Some of us event professionals are starting to do things differently. We are planning the face-to-face experience within the context of a community ecosystem. We are looking for the fine wine content to offer to face-to-face attendees that can’t be found online free. We are finding ways to allow attendees to engage with each other and the content in a more systemic approach than in isolation at a one-time event or a virtual Webinar.

    Keep questioning the status quo, keep pushing the boundaries. Some of us are listening, learning and responding as well. Thank you.

  • JeffHurt

    Scott:

    Your words are the canary in the coal mine for all conference organizers, not just those that plan social media conferences.

    People are tired of paying money and giving their time to attend face-to-face events that offers lowbrow, introductory, 101-level content that everyone has already heard. Sure, there will always be those that need the intro-level stuff but conference organizers must find unique, stellar high-level, advanced content with unquestionable value, as you call it to keep repeat attenders.

    People want fresh, relevant, practical, content that inspires them and also connects with their emotions. They want takeaways that they can use immediately and they want to be engaged in horizontal, peer-to-peer, collaborative, networked learning at face-to-face events.

    As for the clarity and depth of content in blogs….I think the six steps to (name your topic) and list of best ways to (name your process) will always be well-liked, RT’d and read by viewers. It’s an easy and quick read for folks.

    Some of us event professionals are starting to do things differently. We are planning the face-to-face experience within the context of a community ecosystem. We are looking for the fine wine content to offer to face-to-face attendees that can’t be found online free. We are finding ways to allow attendees to engage with each other and the content in a more systemic approach than in isolation at a one-time event or a virtual Webinar.

    Keep questioning the status quo, keep pushing the boundaries. Some of us are listening, learning and responding as well. Thank you.

  • Great post Scott, i can’t agree with you more that what most people, well i believe everyone wants to hear approaches, learning and frameworks that they can use, adapt and develop in their own organisations. It will be this collaborative approach that will deliver the widest possible benefit.

    I am not keen in hearing from people how twitter works for them either as it simply reinforces my view that they are more interested in the technology then solving a business problem of issue – Classic Social Media Guru stance.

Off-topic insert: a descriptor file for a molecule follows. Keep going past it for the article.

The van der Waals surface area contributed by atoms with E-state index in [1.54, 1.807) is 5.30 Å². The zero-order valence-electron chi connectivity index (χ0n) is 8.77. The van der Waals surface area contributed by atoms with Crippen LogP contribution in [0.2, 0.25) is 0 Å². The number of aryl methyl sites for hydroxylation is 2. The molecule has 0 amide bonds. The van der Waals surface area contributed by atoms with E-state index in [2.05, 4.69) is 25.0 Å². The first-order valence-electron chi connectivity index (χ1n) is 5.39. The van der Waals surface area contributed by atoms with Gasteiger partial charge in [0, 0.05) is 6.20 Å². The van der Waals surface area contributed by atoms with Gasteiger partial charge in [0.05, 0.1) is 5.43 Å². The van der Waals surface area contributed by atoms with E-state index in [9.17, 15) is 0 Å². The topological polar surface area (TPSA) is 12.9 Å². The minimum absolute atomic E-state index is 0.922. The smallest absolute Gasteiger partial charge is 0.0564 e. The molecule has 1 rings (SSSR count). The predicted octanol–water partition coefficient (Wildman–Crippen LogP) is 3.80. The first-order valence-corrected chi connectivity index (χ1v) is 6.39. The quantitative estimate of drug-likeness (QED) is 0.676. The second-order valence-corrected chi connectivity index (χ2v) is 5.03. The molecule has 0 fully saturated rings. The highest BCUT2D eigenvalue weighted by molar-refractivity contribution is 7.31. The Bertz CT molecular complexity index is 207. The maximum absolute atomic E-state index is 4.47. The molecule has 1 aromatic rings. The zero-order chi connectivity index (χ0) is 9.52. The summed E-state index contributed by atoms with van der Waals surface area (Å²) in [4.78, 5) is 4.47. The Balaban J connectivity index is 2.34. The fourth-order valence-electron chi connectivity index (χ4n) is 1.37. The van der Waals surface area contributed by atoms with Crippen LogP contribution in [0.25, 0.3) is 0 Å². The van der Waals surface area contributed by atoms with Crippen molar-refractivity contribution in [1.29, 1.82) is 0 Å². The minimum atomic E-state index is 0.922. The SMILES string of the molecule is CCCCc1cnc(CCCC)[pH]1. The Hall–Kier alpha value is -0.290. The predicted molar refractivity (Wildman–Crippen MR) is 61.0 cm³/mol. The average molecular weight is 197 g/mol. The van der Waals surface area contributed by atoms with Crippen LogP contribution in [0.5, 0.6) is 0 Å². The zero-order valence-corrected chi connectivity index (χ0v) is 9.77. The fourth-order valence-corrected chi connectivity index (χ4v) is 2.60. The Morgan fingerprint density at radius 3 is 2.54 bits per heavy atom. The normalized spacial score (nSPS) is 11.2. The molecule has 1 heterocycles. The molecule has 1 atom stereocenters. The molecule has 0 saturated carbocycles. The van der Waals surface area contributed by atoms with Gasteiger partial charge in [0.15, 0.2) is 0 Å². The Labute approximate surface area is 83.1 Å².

I think it will be important to start to understand the stages of social media usage and engagement and then pitch at those levels. I’m pulling my thoughts together as i type of what those levels might be and what each level requires in terms of support and challenge.

  • Great post Scott, i can’t agree with you more that what most people, well i believe everyone wants to hear approaches, learning and frameworks that they can use, adapt and develop in their own organisations. It will be this collaborative approach that will deliver the widest possible benefit.

    I am not keen in hearing from people how twitter works for them either as it simply reinforces my view that they are more interested in the technology then solving a business problem of issue – Classic Social Media Guru stance.

    I think it will be important to start to understand the stages of social media usage and engagement and then pitch at those levels. I’m pulling my thoughts together as i type of what those levels might be and what each level requires in terms of support and challenge.

  • Scott Gould

    Jeff, thank you so much for your words. It’s good to know that others are indeed feeling the same way, and that I’m not a lunatic.

    Jason falls, ironically, wrote the same thing today: http://www.socialmediaexplorer.com/2009/11/23/w...

    I would like to hear how you, as an organiser, are looking to do things differently. I’m thinking and writing about it a lot, but still haven’t found something I can work with that combines lots of people, a very wide range of competency, and still deliver valuable inspiration and takeaways for all.

  • Scott Gould

    Jeff, thank you so much for your words. It’s good to know that others are indeed feeling the same way, and that I’m not a lunatic.

    Jason falls, ironically, wrote the same thing today: http://www.socialmediaexplorer.com/2009/11/23/w...

    I would like to hear how you, as an organiser, are looking to do things differently. I’m thinking and writing about it a lot, but still haven’t found something I can work with that combines lots of people, a very wide range of competency, and still deliver valuable inspiration and takeaways for all.